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Lion Dances for Chinese New Year celebration in Guilin China

Category: Chinese Culture

The lively, noisy lion dances are seen most commonly during Chinese New Year celebrations. Possibly you are not strange to such performances, which they are always performed in Chinatowns worldwide. Definitely in Guilin, performing lion dances is a most spectacular event in this festival season.

First goes a little introduction. The Lion Dance is typically performed by two dancers inside a stylised lion costume who dance the way a lion supposedly moves. It is believed to scare away evil spirits and to summon good luck and fortune. Historical records show that during the Tang Dynasty (618-907), the Lion Dance was already performed for the royal family.

In over 1,000 years of development, there are generally two types of lions, namely Northern (北獅) and Southern (南獅). , which differ in the appearance of the lion and the performance style. As Guilin is situated in South China, the lion dance is of Southern style. Just 18km from downtown Guilin, Daxu ancient town present a joyful atmosphere on February 8 this year, the first day of Chinese New Year. Just follow the noise from the drums and firecrackers to find this event.

In the Lion Dance, two people act as a lion; One handles the head and the other plays the body and tail. Another dancer is needed to hold a ball on a stick for the line to chase after. Wherever the ball goes, the dragon follows. The lion head has two eye-holes that allow the head dancer to see where he is going. Often times a Buddha in a large painted mask teases the lion with a fan.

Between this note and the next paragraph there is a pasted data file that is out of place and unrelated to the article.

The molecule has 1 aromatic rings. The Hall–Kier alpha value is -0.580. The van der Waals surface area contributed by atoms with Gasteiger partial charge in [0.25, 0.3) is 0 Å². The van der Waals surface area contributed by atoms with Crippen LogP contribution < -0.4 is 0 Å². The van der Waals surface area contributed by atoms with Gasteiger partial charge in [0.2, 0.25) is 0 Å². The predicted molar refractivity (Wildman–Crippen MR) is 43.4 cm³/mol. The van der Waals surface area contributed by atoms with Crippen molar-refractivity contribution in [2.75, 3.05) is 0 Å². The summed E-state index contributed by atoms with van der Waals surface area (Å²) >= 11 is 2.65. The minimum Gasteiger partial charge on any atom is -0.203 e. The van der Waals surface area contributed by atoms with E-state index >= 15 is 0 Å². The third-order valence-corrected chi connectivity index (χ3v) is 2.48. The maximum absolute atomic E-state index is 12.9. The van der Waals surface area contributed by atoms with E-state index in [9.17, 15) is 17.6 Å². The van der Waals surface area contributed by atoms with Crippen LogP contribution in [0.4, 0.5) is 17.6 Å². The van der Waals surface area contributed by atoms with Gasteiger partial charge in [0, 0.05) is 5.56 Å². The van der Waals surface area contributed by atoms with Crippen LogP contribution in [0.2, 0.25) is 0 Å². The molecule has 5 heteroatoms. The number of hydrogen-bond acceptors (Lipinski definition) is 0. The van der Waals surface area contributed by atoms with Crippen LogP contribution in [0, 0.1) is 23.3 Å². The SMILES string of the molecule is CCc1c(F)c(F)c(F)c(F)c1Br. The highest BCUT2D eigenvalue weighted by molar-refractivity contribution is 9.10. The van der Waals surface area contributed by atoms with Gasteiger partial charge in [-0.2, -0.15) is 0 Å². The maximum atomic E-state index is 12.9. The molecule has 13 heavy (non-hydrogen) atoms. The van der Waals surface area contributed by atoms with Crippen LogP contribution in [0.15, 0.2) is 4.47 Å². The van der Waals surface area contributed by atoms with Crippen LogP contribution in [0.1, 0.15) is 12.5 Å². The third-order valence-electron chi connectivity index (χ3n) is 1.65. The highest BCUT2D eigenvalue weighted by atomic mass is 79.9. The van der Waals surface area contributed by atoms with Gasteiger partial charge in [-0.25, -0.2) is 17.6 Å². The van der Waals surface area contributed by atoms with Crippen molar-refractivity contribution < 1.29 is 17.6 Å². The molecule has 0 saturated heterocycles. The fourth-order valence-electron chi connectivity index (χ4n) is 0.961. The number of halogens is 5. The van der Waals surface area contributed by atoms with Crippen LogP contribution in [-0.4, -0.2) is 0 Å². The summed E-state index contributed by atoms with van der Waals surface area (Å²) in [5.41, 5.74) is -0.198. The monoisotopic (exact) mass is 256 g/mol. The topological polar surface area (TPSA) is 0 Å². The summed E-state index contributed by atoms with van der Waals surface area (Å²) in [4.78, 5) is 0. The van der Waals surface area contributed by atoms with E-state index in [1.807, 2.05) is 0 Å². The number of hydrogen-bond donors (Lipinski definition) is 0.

The "lion" is accompanied by some musicians, playing a large drum, cymbals and a gong. The music follows the moves of the lion, the drum follows the lion, the cymbals and the gong follow the drum player.

Cai Qing or "plucking the greens" is a special program of Southern lion dancing. The greens here is normally represented by a bunch of vegetable leaves, attched with "hong bao" (lucky money in a red packet), hung over some hard-to-get-to places. The lion had to "eats" the greens, which is a symbolic act of blessing.

People said that firecrackers and loud banging of music are often used to scare away evil spirits; and the lion dance bring good fortune and wealth. Throughout the performance, the dancing lion mimics various physical gestures to look life-like.  The procession led through the streets, bringing joy and happiness to the audiences.

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